Political efforts to defend New Jersey's fledgling Internet gambling industry intensified Tuesday, two days before a test of online betting is to begin in the state.

Graeme Roberstorn, Getty Images

Casinos and their online technology partners did last-minute testing Tuesday, and a pro-gambling state senator tried to rally opposition to Las Vegas billionaire casino owner Sheldon Adelson's plan to try to ban online gambling in the United States.

Sen. Ray Lesniak also said he'll unveil a proposed expansion on Thursday of Internet gambling in New Jersey.

"Adelson has started a campaign to shut down New Jersey's internet gaming which will cost the loss of thousands of jobs and billions of dollars of revenues to Atlantic City's ailing casinos and hundreds of millions of dollars to the state treasury," said Lesniak, who sponsored the law that legalized Internet gambling in his state. "We already have given the legal authority for Internet gaming in New Jersey, and state regulators have done a good job in reviewing and authorizing licenses for online gaming businesses. Imposing a federal ban on Internet gambling for New Jersey would be an economic catastrophe."

The Washington Post reported last week that Adelson is preparing a public campaign to portray online gambling as a danger to children, the poor and others who could be exploited by easy access to Internet betting. In January, Adelson plans to launch an advocacy group, the Coalition to Stop Internet Gambling.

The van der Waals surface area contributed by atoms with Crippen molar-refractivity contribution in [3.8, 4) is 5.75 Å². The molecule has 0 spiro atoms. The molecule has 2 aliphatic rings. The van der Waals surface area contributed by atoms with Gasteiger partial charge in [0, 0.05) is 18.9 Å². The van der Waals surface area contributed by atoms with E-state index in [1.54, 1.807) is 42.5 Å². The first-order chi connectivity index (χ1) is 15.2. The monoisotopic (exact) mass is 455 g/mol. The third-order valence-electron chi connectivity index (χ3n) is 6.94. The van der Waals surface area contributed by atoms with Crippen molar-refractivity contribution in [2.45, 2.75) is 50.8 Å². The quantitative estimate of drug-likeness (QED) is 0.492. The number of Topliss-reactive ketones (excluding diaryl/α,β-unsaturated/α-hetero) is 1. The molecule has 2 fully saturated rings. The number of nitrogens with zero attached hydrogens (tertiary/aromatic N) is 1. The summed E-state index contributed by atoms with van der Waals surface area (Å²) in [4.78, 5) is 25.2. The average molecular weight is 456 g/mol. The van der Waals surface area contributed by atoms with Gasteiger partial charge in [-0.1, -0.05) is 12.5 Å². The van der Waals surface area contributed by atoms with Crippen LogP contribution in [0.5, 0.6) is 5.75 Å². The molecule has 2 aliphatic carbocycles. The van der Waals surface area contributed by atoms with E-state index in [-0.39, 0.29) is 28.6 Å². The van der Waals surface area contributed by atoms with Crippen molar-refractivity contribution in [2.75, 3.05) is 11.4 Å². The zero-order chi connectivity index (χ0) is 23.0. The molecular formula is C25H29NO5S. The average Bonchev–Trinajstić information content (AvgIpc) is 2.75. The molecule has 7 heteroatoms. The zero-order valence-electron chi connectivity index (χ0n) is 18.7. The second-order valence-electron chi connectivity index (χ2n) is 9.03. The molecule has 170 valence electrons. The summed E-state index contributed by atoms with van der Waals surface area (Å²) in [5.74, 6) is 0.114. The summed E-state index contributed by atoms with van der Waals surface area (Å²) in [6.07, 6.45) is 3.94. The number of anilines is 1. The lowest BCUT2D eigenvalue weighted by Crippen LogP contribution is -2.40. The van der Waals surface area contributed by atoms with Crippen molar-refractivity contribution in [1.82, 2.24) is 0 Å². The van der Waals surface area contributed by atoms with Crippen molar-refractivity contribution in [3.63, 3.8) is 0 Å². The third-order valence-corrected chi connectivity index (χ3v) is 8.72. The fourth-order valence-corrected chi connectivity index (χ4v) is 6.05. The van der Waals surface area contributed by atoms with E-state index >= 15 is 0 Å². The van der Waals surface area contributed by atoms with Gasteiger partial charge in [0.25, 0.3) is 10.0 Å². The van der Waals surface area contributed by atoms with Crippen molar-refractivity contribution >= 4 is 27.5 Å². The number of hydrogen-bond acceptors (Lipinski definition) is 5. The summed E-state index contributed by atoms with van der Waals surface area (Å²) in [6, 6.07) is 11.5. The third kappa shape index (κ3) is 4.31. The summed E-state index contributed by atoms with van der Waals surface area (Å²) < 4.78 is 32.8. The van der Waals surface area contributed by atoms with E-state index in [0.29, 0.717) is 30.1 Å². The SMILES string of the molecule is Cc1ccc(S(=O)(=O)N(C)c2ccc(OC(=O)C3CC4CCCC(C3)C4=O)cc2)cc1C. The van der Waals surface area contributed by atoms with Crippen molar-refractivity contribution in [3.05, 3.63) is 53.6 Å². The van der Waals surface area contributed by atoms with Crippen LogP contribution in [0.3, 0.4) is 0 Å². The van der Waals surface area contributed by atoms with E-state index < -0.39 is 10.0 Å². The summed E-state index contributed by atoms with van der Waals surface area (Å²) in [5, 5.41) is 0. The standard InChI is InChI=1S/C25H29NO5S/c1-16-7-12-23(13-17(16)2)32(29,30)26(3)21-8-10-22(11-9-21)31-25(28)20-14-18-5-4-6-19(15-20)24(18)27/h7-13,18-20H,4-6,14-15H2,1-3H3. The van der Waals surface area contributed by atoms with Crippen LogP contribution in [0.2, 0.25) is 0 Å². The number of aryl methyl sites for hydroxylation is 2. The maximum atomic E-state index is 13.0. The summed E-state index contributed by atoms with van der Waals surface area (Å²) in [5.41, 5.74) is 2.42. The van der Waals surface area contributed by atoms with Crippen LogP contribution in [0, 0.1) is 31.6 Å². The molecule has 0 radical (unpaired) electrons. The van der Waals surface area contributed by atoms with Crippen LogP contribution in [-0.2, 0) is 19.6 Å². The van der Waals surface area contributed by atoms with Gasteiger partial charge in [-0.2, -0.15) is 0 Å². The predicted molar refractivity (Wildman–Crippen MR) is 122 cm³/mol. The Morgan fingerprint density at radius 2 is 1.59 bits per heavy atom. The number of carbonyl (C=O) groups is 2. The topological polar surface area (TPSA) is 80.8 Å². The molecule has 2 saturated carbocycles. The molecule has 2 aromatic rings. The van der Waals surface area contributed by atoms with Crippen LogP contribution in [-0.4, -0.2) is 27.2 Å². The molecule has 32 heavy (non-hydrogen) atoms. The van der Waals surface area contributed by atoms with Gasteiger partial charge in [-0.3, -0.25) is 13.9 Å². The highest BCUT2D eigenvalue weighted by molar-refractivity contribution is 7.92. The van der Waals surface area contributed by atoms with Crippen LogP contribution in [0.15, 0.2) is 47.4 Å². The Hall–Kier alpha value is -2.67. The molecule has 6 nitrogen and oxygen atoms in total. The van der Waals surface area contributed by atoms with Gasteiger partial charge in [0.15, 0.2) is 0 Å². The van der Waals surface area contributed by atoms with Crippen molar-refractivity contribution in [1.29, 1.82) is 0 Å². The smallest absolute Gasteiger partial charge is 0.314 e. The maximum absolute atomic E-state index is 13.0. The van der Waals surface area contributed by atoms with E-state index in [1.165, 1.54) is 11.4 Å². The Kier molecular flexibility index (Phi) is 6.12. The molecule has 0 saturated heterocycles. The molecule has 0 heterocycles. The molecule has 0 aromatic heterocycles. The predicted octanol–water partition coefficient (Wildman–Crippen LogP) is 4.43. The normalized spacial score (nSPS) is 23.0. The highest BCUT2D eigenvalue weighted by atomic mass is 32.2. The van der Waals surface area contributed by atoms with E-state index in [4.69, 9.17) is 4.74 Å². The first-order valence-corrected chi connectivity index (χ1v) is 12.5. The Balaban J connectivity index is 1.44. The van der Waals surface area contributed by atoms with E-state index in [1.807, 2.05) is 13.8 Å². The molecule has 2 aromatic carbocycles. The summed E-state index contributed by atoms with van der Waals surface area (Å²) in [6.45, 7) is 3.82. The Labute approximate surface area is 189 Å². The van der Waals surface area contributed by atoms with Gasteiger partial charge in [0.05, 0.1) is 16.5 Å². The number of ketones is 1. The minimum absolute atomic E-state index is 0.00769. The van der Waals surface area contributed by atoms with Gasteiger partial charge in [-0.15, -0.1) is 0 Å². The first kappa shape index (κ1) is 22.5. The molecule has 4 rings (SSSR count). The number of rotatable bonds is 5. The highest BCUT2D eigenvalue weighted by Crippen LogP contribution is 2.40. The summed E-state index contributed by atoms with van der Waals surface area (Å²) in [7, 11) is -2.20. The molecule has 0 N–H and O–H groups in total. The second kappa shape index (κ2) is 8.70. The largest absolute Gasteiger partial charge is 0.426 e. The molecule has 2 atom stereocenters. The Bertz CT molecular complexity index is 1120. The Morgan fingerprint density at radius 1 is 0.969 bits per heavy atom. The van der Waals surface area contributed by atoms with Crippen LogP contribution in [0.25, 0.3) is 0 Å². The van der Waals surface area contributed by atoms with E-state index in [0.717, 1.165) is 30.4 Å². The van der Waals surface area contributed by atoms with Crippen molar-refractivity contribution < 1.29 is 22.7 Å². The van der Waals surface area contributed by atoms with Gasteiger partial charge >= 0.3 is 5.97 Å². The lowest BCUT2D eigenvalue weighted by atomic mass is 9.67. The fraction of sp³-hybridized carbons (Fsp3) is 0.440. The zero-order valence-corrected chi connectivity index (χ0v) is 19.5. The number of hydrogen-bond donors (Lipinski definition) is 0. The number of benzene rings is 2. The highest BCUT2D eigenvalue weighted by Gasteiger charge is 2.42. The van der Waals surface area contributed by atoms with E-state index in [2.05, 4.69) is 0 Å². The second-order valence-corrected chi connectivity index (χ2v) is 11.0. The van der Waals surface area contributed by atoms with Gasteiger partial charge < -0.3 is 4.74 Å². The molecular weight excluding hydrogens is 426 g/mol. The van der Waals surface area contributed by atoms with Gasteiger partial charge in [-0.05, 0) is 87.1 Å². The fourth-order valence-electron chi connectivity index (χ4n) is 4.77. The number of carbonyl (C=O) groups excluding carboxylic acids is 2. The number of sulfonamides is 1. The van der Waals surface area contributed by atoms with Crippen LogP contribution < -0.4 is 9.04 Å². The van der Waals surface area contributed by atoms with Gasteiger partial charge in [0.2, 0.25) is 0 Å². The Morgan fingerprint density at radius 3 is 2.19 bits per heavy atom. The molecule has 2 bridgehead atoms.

Adelson was one of the top donors in last year's presidential elections; he and his wife spent nearly $100 million to help Republicans.

The American Gaming Association, the casino industry's trade group, also opposed Adelson's plans.

"In 2012, Americans spent nearly $3 billion gambling with rogue offshore operators," said Geoff Freeman, the group's president. "The Internet cannot be forced back into the bottle -- nor can market demand. We support pragmatism and strong regulation of online gaming that protects consumers, prevents underage play, ensures the integrity of the games and empowers law enforcement."

Several Atlantic City casino executives declined to comment on Adelson's plans Tuesday.

The moves came as Atlantic City casinos and their online partners put the finishing touches on their Internet gambling systems and looked for bugs that still needed to be fixed before the start of a five-day invitation-only trial period of Internet gambling. If all goes well, online gambling will be available statewide Nov. 26., the signature brand of, is partnered with the Borgata Hotel Casino & Spa. It offered a look Tuesday at its global site, which company officials said is very similar to what New Jersey players will experience starting Thursday.

The site offers live poker in online rooms; card games including blackjack; table games including roulette, and several versions of slot machine games. On Sunday, the site sponsored a $200,000 poker tournament in which 1,139 people played.

"This is the type of featured event we hope to develop in New Jersey," said Jeffrey Haas, the site's director of poker.

Once a player registers and funds an account, rapid-fire gambling is just a mouse-click away. In the time it takes for a single roulette game at a casino, where players have to buy chips, place them on the table, then wait until dealers collect chips from losing bets and hand out chips for winnings ones, an online gambler can play a dozen games.

The state is also looking forward to a vote by Nevada casino regulators as soon as Thursday that would legalize multi-state slots jackpots -- something New Jersey has long wanted.


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